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lotto baby
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MendonCycleSmith said:
Do a dedicted two month 29er stint, go back to your little wheels, and tell me I'm wrong :thumbsup:
i did a stint somewhere around 2 years on a 29er. they are fun bikes... but they aren't for everyone. IMO, they are great fun on the ground. in the air they are inferior to a smaller wheel. for climbing i did notice a difference at first with hooking up on loose stuff, but that's also affect greatly by technique and tire choice, so i think most of my first impression was based on new bike stoke. 29ers do roll longer than 26" wheels so that's cool i guess, but if i'm coasting, i'm usually about to pedal. in serious rock gardens i see no difference between the two wheel sizes - getting through the hard stuff just requires ability and committment whether you're on a 29" or 26" wheel.

i don't think 29ers are a crutch or any more work for that matter, i just don't think they are amazingly awesome for everything. x/c riding, yes they are great fun and i think everyone should give them a shot because it is a different bike and new bikes are fun, but anything beyond that x/c/agressive x/c level of riding, i think 26ers are a better fit.
 

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Fart smeller
Tell us what parts you're using.
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ATBScott said:
The next year I didn't even take the Ransom - rode every ride on the rigid SS.
I've got a friend who's got a 29er, and he rides it rigid as well, w/ a carbon fork & bar. He's one of the fastest riders I know- he just hammers ups as well as downs on that thing.

He's a short little fokker, too, rides a small Niner. :)
 

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SS Pusher Man
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MendonCycleSmith said:
You better be riding a fully rigid SS then, cause the same could be said of gears and suspension:p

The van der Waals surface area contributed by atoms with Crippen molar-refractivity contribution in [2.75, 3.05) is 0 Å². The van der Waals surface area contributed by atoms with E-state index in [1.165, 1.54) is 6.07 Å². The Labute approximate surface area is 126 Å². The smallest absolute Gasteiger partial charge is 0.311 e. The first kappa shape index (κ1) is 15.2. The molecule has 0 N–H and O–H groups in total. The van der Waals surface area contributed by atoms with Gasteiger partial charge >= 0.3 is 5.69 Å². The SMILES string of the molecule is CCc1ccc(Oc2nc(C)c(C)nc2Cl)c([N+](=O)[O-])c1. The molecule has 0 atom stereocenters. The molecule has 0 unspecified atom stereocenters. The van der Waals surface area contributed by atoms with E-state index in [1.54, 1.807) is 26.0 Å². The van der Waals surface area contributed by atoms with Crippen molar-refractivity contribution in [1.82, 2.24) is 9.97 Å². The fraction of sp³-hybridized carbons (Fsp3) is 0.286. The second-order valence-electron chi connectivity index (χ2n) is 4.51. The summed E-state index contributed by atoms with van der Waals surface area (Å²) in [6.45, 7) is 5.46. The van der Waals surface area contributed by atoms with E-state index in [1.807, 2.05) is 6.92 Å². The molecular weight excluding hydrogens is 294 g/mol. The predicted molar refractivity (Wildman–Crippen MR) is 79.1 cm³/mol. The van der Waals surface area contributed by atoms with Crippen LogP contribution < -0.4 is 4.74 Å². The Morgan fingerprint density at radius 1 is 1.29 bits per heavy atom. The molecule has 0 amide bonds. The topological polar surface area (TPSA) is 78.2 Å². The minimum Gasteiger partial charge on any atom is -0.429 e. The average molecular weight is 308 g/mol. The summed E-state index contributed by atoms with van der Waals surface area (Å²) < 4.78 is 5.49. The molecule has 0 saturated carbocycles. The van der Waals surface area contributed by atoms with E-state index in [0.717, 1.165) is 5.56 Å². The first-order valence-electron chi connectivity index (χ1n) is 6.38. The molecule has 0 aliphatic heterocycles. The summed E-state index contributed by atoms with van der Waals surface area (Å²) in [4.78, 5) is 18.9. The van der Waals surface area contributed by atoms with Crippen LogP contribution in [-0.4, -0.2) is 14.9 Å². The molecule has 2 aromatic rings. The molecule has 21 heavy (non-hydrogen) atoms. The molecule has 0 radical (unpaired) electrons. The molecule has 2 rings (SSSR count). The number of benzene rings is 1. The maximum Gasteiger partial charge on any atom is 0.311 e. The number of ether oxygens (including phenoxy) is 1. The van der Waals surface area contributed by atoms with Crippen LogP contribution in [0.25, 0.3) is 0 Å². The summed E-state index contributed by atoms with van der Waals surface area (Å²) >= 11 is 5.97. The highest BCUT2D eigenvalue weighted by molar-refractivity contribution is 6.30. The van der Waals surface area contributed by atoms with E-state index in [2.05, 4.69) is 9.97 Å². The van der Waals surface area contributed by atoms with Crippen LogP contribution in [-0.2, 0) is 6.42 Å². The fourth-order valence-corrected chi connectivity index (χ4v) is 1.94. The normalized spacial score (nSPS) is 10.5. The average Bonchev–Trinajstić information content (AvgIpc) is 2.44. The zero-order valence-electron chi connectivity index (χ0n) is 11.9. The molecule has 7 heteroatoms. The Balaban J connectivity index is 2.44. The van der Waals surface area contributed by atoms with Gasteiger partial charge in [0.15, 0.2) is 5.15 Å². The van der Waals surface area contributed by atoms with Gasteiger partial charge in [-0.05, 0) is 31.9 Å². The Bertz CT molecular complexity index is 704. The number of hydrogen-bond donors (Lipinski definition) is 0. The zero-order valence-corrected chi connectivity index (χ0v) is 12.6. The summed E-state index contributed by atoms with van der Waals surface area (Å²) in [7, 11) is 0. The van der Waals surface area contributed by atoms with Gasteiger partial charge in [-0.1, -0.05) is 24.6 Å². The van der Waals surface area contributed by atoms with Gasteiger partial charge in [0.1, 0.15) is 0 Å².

The thing I find with 29ers and test rides, is that you discover the differences, and never get to get past them.

First few rides go something like this, "man, this bike is more work... my little wheels are quicker in tight turns, etc" Ride it for a month, and that chorus fades, and is often replaced with "wow, I can pick a totally different line now, huh, I didn't pedal through that whole section, the bike just seemed on cruise control, etc" Once you stop comparing (the sole purpose of a test ride) you realize the larger benefits, and also, much like a SS, you just get stronger. If you simply trained with the same weight, all the time, you'd never get stronger beyond a certain point. Up the weight though, and you gain strength.

I never understood the whole "29ers are more work" arguement. So? It just makes you stronger. Do a dedicted two month 29er stint, go back to your little wheels, and tell me I'm wrong :thumbsup:


Agree'd.......too many people go out on one short demo ride and immediately dismiss the 29er. It does take a few rides to adjuct to it. Once you do......most would be hard pressed to back to 26" wheels.






I have been ridiing 29ers since 2004......but I have always kept a 26er as a backup. I ride my Tallboy 29er most of the time.....but have my Heckler for the days that I want to play around a little more.
 

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I like mine quite a bit. Sucks to hear I have no riding skills because I ride a bigger wheel though. Tough news to hear :(
 

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Better w/Slicks?

My 97 DB w/slicks is my only bike. I don't ride anything technical, just roads and bike paths. I do love passing roadies.
All else being equal, would a 29 be any faster thana 26"? TIA

R